TSN's coverage was more toned down, despite the fact that an article and photo of price were given front page exposure on TSN.ca all day Tuesday. The first line of that article reads; "Carey Price has passed every test so far in [Juniors and the AHL] and no one doubts he can ace the next one - making the Montreal Canadiens out of training camp."
To their credit, all of this is not without justification. By all reports, Price has played stellar in Montreal's rookie camp so far. The Habs' official website even went so far as to call the young goaltender a 'puck-stopping machine.' That being said, it's a little bit early to start anointing this kid, and at barely 20 years old he is just that -- a kid, the next Masked Savior of Montreal. The Media Machine of Montreal is tough to deal with, and who knows how that could affect a 20-year old rookie.
We all knew this day would more than likely come at some point, though. When the Canadiens used their first round pick in the 2005 draft on a goaltender, the fifth pick no less, you knew there would be sky-high expectations the second his name was read at the podium, even if his name was, say, Sammy "Swiss Cheese" McGivesUpGoals. Luckily for the press in Montreal, Price is a lot easier to spell and pronounce than McGivesUpGoals.
This isn't the first we have heard of Price. If it's the first you're hearing about him, you obviously do not live in Canada. Price put up stellar numbers in juniors, and followed that by dominating the AHL playoffs this past spring. He only started in two regular season games for the AHL's Hamilton Bulldogs, but during 22 playoff games he posted a 2.06 GAA along with a stunning .936 save percentage. Hamilton went on to win the Calder Cup, thanks in no small part to Price. Fittingly, he was named Calder Cup MVP. If that didn't hype him up enough, he backstopped the Canadian Junior Team to a Gold medal at the World Junior Championships, where he gave up only seven goals in six games, including two shutouts.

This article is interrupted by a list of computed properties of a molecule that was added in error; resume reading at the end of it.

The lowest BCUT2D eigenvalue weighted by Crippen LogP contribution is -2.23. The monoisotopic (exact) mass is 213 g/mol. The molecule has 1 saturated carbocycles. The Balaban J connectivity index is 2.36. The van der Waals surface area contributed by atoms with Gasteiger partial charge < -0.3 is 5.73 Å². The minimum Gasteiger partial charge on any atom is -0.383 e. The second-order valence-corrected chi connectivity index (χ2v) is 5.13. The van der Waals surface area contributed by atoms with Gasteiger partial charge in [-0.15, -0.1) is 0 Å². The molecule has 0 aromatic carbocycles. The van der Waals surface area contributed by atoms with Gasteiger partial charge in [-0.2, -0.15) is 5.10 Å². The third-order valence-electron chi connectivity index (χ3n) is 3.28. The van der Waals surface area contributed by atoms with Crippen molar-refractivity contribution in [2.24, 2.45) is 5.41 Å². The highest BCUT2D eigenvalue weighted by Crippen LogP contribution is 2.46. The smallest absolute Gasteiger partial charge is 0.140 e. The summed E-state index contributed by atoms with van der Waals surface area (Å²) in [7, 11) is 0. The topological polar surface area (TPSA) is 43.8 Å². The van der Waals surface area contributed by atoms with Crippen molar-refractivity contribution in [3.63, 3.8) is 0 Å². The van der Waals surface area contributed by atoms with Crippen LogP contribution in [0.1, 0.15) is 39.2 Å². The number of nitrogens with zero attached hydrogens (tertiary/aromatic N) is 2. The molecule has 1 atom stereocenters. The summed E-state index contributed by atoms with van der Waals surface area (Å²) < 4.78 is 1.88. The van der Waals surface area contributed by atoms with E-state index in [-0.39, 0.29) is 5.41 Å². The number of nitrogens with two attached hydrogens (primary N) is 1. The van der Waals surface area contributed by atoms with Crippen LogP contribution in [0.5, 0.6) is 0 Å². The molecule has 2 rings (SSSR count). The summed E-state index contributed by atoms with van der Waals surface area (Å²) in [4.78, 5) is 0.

By all indications, this kid is in fact, the 'real deal'. Then again, so was Huet, who also put up stellar numbers in the AHL and Thibault was a former thirteenth overall pick. Never mind about them, though. Thanks to the overwhelming attention being given to Price, the final chapters in Huet's time as a Canadian are probably being written as I type. At this point, he is only another name to cross off on a long list of guys who have either cracked under the pressure of the Montreal Media Machine or been given the boot by the next 'can't miss' goalie.
June will mark the 15th anniversary of the Habs' last Stanley Cup victory, which is also the longest Cup-less drought in team history. Patrick Roy helped lead the 1992-93 version of the team to glory, and since then, Montreal has been grasping at straws to find someone that can uplift a mediocre team and carry them through to glory in June. It's funny how things work, though -- the same people that lift up each of Roy's successors are also the first ones to bring them down and toss them to the curb. Just ask Jose Theodore or Cristobal Huet.